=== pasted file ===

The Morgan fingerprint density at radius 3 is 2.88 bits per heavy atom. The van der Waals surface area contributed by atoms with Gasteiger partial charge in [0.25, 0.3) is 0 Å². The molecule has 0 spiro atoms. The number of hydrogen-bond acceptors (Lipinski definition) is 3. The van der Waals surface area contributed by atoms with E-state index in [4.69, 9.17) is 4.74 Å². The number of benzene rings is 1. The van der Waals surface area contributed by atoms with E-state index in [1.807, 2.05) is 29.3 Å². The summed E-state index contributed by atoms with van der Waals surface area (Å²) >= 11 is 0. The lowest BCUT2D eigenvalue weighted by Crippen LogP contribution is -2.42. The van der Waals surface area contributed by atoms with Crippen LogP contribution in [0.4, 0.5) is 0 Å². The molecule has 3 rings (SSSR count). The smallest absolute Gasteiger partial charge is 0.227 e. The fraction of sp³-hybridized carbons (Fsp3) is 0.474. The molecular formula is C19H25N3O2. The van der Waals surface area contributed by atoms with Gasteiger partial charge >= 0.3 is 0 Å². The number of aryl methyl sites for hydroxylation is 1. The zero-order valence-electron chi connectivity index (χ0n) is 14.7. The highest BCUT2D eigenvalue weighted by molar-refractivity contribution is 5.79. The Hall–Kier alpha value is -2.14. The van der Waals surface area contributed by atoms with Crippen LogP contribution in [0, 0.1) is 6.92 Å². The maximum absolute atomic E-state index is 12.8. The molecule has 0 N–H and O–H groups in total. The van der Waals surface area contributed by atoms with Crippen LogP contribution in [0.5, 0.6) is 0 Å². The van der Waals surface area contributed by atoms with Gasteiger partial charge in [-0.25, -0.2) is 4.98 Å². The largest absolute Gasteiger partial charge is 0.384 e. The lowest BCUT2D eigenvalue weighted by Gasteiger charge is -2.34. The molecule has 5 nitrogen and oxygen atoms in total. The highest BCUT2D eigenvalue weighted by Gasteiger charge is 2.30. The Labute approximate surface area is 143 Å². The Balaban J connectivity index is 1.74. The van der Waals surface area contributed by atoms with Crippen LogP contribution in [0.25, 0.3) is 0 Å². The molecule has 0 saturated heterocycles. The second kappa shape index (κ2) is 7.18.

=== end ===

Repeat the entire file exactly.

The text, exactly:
The Morgan fingerprint density at radius 3 is 2.88 bits per heavy atom. The van der Waals surface area contributed by atoms with Gasteiger partial charge in [0.25, 0.3) is 0 Å². The molecule has 0 spiro atoms. The number of hydrogen-bond acceptors (Lipinski definition) is 3. The van der Waals surface area contributed by atoms with E-state index in [4.69, 9.17) is 4.74 Å². The number of benzene rings is 1. The van der Waals surface area contributed by atoms with E-state index in [1.807, 2.05) is 29.3 Å². The summed E-state index contributed by atoms with van der Waals surface area (Å²) >= 11 is 0. The lowest BCUT2D eigenvalue weighted by Crippen LogP contribution is -2.42. The van der Waals surface area contributed by atoms with Crippen LogP contribution in [0.4, 0.5) is 0 Å². The molecule has 3 rings (SSSR count). The smallest absolute Gasteiger partial charge is 0.227 e. The fraction of sp³-hybridized carbons (Fsp3) is 0.474. The molecular formula is C19H25N3O2. The van der Waals surface area contributed by atoms with Gasteiger partial charge >= 0.3 is 0 Å². The number of aryl methyl sites for hydroxylation is 1. The zero-order valence-electron chi connectivity index (χ0n) is 14.7. The highest BCUT2D eigenvalue weighted by molar-refractivity contribution is 5.79. The Hall–Kier alpha value is -2.14. The van der Waals surface area contributed by atoms with Crippen LogP contribution in [0, 0.1) is 6.92 Å². The maximum absolute atomic E-state index is 12.8. The molecule has 0 N–H and O–H groups in total. The van der Waals surface area contributed by atoms with Crippen LogP contribution in [0.5, 0.6) is 0 Å². The van der Waals surface area contributed by atoms with Gasteiger partial charge in [-0.25, -0.2) is 4.98 Å². The largest absolute Gasteiger partial charge is 0.384 e. The lowest BCUT2D eigenvalue weighted by Gasteiger charge is -2.34. The molecule has 5 nitrogen and oxygen atoms in total. The highest BCUT2D eigenvalue weighted by Gasteiger charge is 2.30. The Labute approximate surface area is 143 Å². The Balaban J connectivity index is 1.74. The van der Waals surface area contributed by atoms with Crippen LogP contribution in [0.25, 0.3) is 0 Å². The molecule has 0 saturated heterocycles. The second kappa shape index (κ2) is 7.18.